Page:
We need more directors willing to take risks with films like Get Out.
"Aslyum" is a British anthology of short horror stories from the same good old folks who gave us "Torture Garden" and "Tales from the Crypt." I had the opportunity to interview one of the producers, Max J. Rosenberg, when he visited Chicago, and the thing I remember about him is his great devotion to coleslaw. He kept ordering more and more plates of coleslaw, until he had put away about a gallon. With a taste like that, he should live upstairs from a delicatessen.
Anyway, I didn't think much about Rosenberg or the coleslaw until "Asylum" opened. Now I'm wondering. This is a movie about people with obsessions. There's a man who's obsessed with murdering his wife. A tailor who's obsessed with collecting his bills. A girl obsessed with her alter ego. A guy who makes little voodoo dolls.
These people aren't crazy, you see. They're obsessed. They aren't crazy because all the unbelievable things in the movie really happen to them. The man who kills his wife puts her in the deep-freeze, for example, after first carving her up and neatly packaging each limb in brown paper with string around it. But the arms and legs and head (and even the torso, a little awkwardly) climb out of the freezer and go after the guy and his mistress. An arm without a body that is capable of strangling people is indeed an arm obsessed.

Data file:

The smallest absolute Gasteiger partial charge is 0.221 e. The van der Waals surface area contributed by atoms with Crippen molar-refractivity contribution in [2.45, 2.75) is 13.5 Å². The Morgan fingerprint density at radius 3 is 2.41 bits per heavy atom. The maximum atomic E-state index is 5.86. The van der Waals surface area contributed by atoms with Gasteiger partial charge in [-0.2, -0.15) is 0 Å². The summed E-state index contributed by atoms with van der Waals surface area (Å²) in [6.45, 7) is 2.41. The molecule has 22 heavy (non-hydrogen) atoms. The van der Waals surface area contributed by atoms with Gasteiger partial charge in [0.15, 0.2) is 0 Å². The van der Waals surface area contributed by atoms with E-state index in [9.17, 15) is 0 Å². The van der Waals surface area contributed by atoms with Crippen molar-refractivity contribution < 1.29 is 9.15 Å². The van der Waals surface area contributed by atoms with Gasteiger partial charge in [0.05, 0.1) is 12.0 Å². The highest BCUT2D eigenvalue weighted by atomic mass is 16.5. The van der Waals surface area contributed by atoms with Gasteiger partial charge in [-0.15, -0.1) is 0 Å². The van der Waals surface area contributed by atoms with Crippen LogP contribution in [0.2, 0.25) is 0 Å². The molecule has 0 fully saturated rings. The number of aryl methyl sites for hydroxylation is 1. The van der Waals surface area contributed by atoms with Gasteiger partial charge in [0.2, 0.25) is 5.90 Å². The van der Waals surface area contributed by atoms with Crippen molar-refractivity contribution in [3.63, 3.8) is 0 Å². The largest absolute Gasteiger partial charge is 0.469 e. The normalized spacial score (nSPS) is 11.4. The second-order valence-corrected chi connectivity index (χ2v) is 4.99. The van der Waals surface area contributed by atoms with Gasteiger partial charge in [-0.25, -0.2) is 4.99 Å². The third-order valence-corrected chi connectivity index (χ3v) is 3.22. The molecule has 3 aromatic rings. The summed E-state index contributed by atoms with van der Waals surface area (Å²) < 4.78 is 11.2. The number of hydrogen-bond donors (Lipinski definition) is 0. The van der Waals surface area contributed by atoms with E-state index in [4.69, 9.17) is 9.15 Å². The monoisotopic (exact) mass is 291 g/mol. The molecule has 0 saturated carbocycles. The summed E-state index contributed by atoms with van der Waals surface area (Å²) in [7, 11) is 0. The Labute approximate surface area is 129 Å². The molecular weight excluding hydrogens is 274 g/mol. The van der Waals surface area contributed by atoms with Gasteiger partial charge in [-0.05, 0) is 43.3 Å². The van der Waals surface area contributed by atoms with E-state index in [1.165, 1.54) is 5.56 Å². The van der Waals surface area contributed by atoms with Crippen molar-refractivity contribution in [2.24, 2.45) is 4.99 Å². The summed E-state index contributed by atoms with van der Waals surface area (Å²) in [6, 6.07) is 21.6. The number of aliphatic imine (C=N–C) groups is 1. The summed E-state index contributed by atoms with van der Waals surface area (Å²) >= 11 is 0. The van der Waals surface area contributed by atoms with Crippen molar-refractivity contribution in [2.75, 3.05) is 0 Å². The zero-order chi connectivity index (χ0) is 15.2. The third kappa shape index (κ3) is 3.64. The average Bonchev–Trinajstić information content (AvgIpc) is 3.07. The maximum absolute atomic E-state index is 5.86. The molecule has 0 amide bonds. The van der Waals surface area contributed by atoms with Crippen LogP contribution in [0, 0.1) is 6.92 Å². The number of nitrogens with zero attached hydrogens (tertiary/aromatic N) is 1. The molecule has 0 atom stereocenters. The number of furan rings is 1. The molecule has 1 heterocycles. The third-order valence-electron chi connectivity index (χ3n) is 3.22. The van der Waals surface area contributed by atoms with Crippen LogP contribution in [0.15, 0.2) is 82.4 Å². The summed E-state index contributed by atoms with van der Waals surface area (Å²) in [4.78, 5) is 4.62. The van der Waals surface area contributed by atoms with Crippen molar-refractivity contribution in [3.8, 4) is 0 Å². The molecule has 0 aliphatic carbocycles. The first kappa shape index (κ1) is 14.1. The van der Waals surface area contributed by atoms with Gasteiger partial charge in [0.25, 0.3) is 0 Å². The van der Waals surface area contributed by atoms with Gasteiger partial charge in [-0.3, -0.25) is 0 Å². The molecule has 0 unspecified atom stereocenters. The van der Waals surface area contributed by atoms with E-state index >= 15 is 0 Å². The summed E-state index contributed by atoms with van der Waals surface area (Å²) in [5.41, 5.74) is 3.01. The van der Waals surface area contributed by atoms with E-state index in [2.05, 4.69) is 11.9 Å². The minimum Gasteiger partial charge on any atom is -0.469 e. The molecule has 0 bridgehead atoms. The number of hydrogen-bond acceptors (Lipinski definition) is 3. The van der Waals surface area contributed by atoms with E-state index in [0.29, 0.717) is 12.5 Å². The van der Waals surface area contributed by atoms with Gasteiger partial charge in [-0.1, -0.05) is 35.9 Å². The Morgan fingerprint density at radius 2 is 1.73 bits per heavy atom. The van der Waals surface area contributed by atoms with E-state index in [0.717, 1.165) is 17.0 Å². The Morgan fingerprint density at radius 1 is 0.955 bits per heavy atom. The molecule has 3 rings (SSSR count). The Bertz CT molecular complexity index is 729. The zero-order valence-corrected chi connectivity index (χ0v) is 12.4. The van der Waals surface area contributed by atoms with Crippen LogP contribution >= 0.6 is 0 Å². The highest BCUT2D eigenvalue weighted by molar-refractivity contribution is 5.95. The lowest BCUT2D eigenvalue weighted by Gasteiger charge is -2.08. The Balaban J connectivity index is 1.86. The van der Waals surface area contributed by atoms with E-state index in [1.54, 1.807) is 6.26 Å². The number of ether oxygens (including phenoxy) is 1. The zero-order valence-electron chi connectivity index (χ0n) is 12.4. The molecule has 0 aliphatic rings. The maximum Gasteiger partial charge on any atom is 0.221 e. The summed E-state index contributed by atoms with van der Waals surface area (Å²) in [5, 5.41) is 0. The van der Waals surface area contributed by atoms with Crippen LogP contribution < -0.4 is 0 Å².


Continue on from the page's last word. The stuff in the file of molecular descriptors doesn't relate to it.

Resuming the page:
Anyway, I got to thinking about these people, especially the guy who devotes his life to making little dolls until he becomes his own little doll. And I began to wonder what it was with Max J. Rosenberg and the coleslaw. Is he, in fact, a cabbage? Does he want to turn into one? Has his soul been occupied by a rabbit? Is he the victim of a delicatessen owner's curse?
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